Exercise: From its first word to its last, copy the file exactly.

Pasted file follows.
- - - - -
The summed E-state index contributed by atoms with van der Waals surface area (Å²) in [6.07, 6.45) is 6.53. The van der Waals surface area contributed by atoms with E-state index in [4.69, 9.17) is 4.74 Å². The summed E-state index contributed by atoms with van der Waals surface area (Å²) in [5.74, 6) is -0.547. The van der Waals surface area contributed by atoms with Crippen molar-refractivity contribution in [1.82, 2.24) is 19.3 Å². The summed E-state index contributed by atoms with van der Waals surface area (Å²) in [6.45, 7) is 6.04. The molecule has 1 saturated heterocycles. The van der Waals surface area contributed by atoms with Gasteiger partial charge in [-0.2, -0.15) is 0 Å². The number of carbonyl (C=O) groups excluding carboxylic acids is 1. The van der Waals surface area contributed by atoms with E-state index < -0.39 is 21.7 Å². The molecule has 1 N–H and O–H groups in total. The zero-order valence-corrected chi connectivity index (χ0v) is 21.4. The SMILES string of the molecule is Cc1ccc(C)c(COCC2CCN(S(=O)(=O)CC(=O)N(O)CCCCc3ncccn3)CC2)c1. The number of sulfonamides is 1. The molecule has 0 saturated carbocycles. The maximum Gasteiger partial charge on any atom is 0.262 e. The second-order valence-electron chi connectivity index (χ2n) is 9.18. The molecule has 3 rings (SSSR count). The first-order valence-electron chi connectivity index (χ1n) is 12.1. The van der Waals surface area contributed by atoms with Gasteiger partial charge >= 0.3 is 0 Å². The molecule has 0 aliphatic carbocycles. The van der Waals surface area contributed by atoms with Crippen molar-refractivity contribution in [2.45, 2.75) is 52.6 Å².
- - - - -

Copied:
The summed E-state index contributed by atoms with van der Waals surface area (Å²) in [6.07, 6.45) is 6.53. The van der Waals surface area contributed by atoms with E-state index in [4.69, 9.17) is 4.74 Å². The summed E-state index contributed by atoms with van der Waals surface area (Å²) in [5.74, 6) is -0.547. The van der Waals surface area contributed by atoms with Crippen molar-refractivity contribution in [1.82, 2.24) is 19.3 Å². The summed E-state index contributed by atoms with van der Waals surface area (Å²) in [6.45, 7) is 6.04. The molecule has 1 saturated heterocycles. The van der Waals surface area contributed by atoms with Gasteiger partial charge in [-0.2, -0.15) is 0 Å². The number of carbonyl (C=O) groups excluding carboxylic acids is 1. The van der Waals surface area contributed by atoms with E-state index < -0.39 is 21.7 Å². The molecule has 1 N–H and O–H groups in total. The zero-order valence-corrected chi connectivity index (χ0v) is 21.4. The SMILES string of the molecule is Cc1ccc(C)c(COCC2CCN(S(=O)(=O)CC(=O)N(O)CCCCc3ncccn3)CC2)c1. The number of sulfonamides is 1. The molecule has 0 saturated carbocycles. The maximum Gasteiger partial charge on any atom is 0.262 e. The second-order valence-electron chi connectivity index (χ2n) is 9.18. The molecule has 3 rings (SSSR count). The first-order valence-electron chi connectivity index (χ1n) is 12.1. The van der Waals surface area contributed by atoms with Gasteiger partial charge >= 0.3 is 0 Å². The molecule has 0 aliphatic carbocycles. The van der Waals surface area contributed by atoms with Crippen molar-refractivity contribution in [2.45, 2.75) is 52.6 Å².